End your letter again in French, letting the homeowner know you would like to continue the conversation and using a formal version of Yours Sincerely:

  • Je reste bien sûr à votre disposition pour répondre à toutes questions complémentaires. Bien cordialement / Essentially: I am available to speak further about this, combined with yours sincerely.
  • Sign your first name or write your name as Madame or Monsieur / [Your Last Name].



If a homeowner responds positively to your application, congratulations! Be sure to continue using these concepts throughout the "interview" and pre-house-sit state.
Do your best to minimise uncertainty, and continue to use polite language throughout your interactions.

  • Prepare for calls in advance, and write down any questions you have.
  • Be ready to confirm all details related to the housesit, including dates of availability, when requested.
  • Expect pointed questions in your communications with French homeowners, especially when finalising the details of a house-sitting arrangement. Remember: French culture values details as a way to minimise uncertainty.





Final thoughts

When speaking about cultural differences, it is difficult to avoid generalising groups of people. Remember these concepts and guidelines refer to societally-accepted standards across France, and there is considerable difference between individuals and subcultures.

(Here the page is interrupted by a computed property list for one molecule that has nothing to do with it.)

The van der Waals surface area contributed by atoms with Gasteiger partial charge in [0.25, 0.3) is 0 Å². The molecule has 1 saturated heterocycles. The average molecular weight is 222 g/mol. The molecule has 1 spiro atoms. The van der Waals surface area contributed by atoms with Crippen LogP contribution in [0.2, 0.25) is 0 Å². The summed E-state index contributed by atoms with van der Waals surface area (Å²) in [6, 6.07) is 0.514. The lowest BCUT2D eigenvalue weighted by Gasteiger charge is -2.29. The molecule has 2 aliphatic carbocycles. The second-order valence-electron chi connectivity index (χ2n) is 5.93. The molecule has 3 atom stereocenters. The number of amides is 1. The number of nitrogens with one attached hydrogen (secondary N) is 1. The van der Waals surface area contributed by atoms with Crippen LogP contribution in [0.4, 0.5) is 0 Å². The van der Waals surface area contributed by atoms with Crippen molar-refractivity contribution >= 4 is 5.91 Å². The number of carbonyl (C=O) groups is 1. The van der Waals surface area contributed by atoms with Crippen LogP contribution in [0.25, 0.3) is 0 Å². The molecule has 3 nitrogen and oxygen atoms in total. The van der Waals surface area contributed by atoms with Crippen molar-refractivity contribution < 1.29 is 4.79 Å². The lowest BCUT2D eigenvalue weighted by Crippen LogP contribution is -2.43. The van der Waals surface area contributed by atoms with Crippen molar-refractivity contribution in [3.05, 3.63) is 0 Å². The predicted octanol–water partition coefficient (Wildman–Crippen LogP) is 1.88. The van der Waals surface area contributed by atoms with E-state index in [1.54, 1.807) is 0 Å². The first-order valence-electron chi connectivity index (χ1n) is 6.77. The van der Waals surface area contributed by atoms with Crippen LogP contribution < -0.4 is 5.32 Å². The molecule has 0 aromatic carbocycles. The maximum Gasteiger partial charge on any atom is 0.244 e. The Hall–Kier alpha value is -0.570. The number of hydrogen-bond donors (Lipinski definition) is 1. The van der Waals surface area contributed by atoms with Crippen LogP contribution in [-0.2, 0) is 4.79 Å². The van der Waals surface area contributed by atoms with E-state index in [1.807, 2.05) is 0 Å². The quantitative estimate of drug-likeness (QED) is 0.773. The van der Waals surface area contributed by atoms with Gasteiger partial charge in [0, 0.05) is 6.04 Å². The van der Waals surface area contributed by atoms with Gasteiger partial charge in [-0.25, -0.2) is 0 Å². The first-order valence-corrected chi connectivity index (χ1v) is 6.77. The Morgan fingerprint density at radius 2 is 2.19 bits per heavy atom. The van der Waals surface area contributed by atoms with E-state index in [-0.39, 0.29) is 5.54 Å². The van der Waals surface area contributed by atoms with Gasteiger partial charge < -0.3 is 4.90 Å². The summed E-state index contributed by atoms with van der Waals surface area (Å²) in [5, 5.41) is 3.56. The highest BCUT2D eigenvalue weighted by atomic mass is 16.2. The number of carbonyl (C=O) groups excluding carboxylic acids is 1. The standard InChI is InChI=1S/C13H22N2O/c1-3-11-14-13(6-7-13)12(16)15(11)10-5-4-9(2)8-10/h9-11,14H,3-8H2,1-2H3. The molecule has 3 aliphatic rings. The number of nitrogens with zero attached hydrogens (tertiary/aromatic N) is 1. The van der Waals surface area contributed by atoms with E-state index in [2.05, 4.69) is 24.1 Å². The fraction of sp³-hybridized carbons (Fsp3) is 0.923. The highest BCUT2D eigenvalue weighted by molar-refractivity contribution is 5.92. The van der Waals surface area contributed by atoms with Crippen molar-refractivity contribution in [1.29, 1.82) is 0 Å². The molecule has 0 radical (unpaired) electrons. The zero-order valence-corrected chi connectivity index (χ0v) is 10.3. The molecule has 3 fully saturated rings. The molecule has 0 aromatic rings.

That said, if you follow the concepts in this guide, you are likely to be met with appreciation and rewarded with the homeowners' trust.

And if you try these techniques yourself, we would love to hear how it goes in the comments!

A Note About Sources

This guide was written with the input of the Nomador team, and drawing upon my education in
Intercultural Communications. However, I also consulted the following sources:

Commisceo France Guide
Business Culture in France
Geert Hofstede France
Paris Unraveled
Changing Minds
French Today

Katie Matthews 

As full-time travellers, Katie Matthews and her husband Geoff frequently housesit as a way to gain a deeper interaction with different cultures, meet like-minded people, and spend some time with furry animals. They have been housesitting since 2013, and spend their days spoiling pets, creating travel-themed adult colouring books, and writing on their blog, wandertooth.com. Holding a Master's of Arts in International and Intercultural Communication, Katie has a keen interest in how culture shapes communications.